Takata Airbags: They Keep Blowing | Levin Papantonio Rafferty - Personal Injury Lawyers

Takata Airbags: They Keep Blowing

The Takata airbag recently claimed another victim. In March, an unidentified driver of a 2003 Honda Civic was injured when the airbag deployed and the inflator housing shattered, sending a jagged piece of metal into the neck. The driver survived after emergency surgery, but has still filed a lawsuit against the automaker.

Honda representatives have not commented on the pending case, except to say that the incident is being investigated. They also claimed that the driver had received two notices about the defective airbags and the recall in the months prior to the accident. The victim's lawyer on the other hand says that his client did not receive a recall notice until ten days after the accident.

Honda is only one of several makes of automobile that has been affected by these airbags; Takata is one of the largest suppliers of these safety devices, and it is estimated that the products may involve as many as 40 million vehicles across the world. So far, only 25 million of these vehicles have been recalled since the problem became apparent in 2008. The defective airbags are responsible for six fatalities and in excess of one hundred serious injuries worldwide.

Unlike Takata, Honda Motors is trying to be cooperative in tracking down affected models, Recently, Honda, along with nine other automakers, hired the U.S.-based engineering firm Orbital ATK in order to investigate the airbags and carry out its own testing on the products.

The problem – which has occurred primarily in regions with warm, damp climates – is connected to the propellant used in Takata products. Early airbags used a synthetic type of propellant gas, known as a tetrazole. “Tetrazoles” are synthetic compounds, and are relatively expensive to produce and toxic – but chemically, they are stable.  In the mid-1990s, Takata filed a patent for an airbag inflator that employed ammonium nitrate, a highly unstable, but far less expensive alternative. The “official” word at Takata was that ammonium nitrate could be made stable. However, a whistleblower who had worked as a senior manager at the company reported that the patent documents indicated serious concerns about the problem, and that engineers at the company had doubts that it could even be fixed. Furthermore, heat and humidity appears to hasten a chemical reaction involving the ammonium nitrate, thus weakening the inflator housing and causing it to fracture.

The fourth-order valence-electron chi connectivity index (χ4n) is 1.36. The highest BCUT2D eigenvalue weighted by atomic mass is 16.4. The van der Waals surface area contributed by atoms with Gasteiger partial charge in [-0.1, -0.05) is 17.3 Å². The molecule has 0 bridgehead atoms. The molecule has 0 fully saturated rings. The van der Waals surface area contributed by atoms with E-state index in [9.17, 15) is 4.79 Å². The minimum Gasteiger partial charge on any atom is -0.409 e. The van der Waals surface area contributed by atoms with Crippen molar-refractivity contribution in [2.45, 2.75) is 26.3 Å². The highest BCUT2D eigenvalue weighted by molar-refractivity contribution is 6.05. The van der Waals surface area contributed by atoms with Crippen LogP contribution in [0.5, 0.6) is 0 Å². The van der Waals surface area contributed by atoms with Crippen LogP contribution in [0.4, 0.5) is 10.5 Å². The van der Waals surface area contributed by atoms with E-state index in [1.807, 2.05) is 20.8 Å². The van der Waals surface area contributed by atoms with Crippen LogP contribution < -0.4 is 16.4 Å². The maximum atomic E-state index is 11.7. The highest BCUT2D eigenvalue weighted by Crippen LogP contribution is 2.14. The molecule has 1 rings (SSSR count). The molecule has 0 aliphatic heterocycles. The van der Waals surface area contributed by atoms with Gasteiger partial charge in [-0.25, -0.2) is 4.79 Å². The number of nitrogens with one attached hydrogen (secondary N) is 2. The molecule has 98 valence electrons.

Takata also denies that cost was a factor in the decision to use ammonium nitrate. It has come out however that manufacturing and storage procedures at the Mexico-based factory left much to be desired. Furthermore, tests run by Honda Motors showed that the assembly of the inflator was sub-standard.

Ironically, the Takata Corporation was a pioneer in automotive safety, having developed the first seat belts in the 1950s and the first child restraints twenty years later. Today, the company faces criminal charges from the U.S. Department of Justice, a serious investigation (including engineering analyses)  as well as stiff fines ($14,000 a day) from the National Highway Traffic Safety Administration, and increasing numbers of lawsuits in the U.S. and Canada.  To make things worse, a shortage of replacement parts have caused delays, preventing car owners from having the problem corrected.

For more information on the Takata Airbag litigation, please visit Levin Papantonio Takata Airbag Recall Lawsuit web page.